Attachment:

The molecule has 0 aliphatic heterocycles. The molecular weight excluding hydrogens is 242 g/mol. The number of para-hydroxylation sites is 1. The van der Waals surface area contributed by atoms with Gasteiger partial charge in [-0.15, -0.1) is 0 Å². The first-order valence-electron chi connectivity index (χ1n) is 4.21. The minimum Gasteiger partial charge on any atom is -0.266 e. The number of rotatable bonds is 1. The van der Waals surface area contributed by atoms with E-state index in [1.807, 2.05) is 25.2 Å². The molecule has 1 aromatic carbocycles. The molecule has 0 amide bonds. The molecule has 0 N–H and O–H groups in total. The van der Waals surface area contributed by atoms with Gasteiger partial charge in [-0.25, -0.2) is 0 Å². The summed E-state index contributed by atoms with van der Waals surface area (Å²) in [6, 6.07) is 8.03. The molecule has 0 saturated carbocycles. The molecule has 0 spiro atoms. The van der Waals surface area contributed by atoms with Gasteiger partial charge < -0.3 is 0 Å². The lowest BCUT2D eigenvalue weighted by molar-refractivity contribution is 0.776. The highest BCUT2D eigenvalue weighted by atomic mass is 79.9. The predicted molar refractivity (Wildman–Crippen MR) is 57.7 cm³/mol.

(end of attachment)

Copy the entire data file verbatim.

The molecule has 0 aliphatic heterocycles. The molecular weight excluding hydrogens is 242 g/mol. The number of para-hydroxylation sites is 1. The van der Waals surface area contributed by atoms with Gasteiger partial charge in [-0.15, -0.1) is 0 Å². The first-order valence-electron chi connectivity index (χ1n) is 4.21. The minimum Gasteiger partial charge on any atom is -0.266 e. The number of rotatable bonds is 1. The van der Waals surface area contributed by atoms with E-state index in [1.807, 2.05) is 25.2 Å². The molecule has 1 aromatic carbocycles. The molecule has 0 amide bonds. The molecule has 0 N–H and O–H groups in total. The van der Waals surface area contributed by atoms with Gasteiger partial charge in [-0.25, -0.2) is 0 Å². The summed E-state index contributed by atoms with van der Waals surface area (Å²) in [6, 6.07) is 8.03. The molecule has 0 saturated carbocycles. The molecule has 0 spiro atoms. The van der Waals surface area contributed by atoms with Gasteiger partial charge < -0.3 is 0 Å². The lowest BCUT2D eigenvalue weighted by molar-refractivity contribution is 0.776. The highest BCUT2D eigenvalue weighted by atomic mass is 79.9. The predicted molar refractivity (Wildman–Crippen MR) is 57.7 cm³/mol.